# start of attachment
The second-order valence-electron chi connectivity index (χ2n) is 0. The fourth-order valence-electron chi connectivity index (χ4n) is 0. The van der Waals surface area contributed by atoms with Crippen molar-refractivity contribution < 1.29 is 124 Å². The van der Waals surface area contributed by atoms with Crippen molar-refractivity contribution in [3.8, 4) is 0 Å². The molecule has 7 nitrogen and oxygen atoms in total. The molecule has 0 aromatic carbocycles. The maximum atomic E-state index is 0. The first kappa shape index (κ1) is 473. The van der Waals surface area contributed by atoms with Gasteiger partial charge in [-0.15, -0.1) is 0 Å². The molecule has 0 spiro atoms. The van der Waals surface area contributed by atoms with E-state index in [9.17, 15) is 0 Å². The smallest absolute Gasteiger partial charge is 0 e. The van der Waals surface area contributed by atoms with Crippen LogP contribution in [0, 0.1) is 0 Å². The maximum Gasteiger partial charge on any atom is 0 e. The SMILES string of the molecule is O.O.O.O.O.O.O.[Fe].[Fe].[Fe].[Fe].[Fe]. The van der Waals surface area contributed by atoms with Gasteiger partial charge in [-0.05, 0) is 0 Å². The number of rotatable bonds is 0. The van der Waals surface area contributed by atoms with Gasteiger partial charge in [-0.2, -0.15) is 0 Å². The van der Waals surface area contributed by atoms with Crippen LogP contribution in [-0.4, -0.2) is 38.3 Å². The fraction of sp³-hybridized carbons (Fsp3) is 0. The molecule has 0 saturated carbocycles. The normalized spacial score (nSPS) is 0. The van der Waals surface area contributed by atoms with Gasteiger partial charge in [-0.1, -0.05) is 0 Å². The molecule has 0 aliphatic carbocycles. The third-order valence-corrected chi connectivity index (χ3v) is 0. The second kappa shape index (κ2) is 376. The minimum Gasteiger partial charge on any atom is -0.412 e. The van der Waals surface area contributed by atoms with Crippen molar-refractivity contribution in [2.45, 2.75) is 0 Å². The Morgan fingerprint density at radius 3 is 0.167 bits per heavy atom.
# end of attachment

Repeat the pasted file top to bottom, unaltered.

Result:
The second-order valence-electron chi connectivity index (χ2n) is 0. The fourth-order valence-electron chi connectivity index (χ4n) is 0. The van der Waals surface area contributed by atoms with Crippen molar-refractivity contribution < 1.29 is 124 Å². The van der Waals surface area contributed by atoms with Crippen molar-refractivity contribution in [3.8, 4) is 0 Å². The molecule has 7 nitrogen and oxygen atoms in total. The molecule has 0 aromatic carbocycles. The maximum atomic E-state index is 0. The first kappa shape index (κ1) is 473. The van der Waals surface area contributed by atoms with Gasteiger partial charge in [-0.15, -0.1) is 0 Å². The molecule has 0 spiro atoms. The van der Waals surface area contributed by atoms with E-state index in [9.17, 15) is 0 Å². The smallest absolute Gasteiger partial charge is 0 e. The van der Waals surface area contributed by atoms with Crippen LogP contribution in [0, 0.1) is 0 Å². The maximum Gasteiger partial charge on any atom is 0 e. The SMILES string of the molecule is O.O.O.O.O.O.O.[Fe].[Fe].[Fe].[Fe].[Fe]. The van der Waals surface area contributed by atoms with Gasteiger partial charge in [-0.05, 0) is 0 Å². The number of rotatable bonds is 0. The van der Waals surface area contributed by atoms with Gasteiger partial charge in [-0.2, -0.15) is 0 Å². The van der Waals surface area contributed by atoms with Crippen LogP contribution in [-0.4, -0.2) is 38.3 Å². The fraction of sp³-hybridized carbons (Fsp3) is 0. The molecule has 0 saturated carbocycles. The normalized spacial score (nSPS) is 0. The van der Waals surface area contributed by atoms with Gasteiger partial charge in [-0.1, -0.05) is 0 Å². The molecule has 0 aliphatic carbocycles. The third-order valence-corrected chi connectivity index (χ3v) is 0. The second kappa shape index (κ2) is 376. The minimum Gasteiger partial charge on any atom is -0.412 e. The van der Waals surface area contributed by atoms with Crippen molar-refractivity contribution in [2.45, 2.75) is 0 Å². The Morgan fingerprint density at radius 3 is 0.167 bits per heavy atom.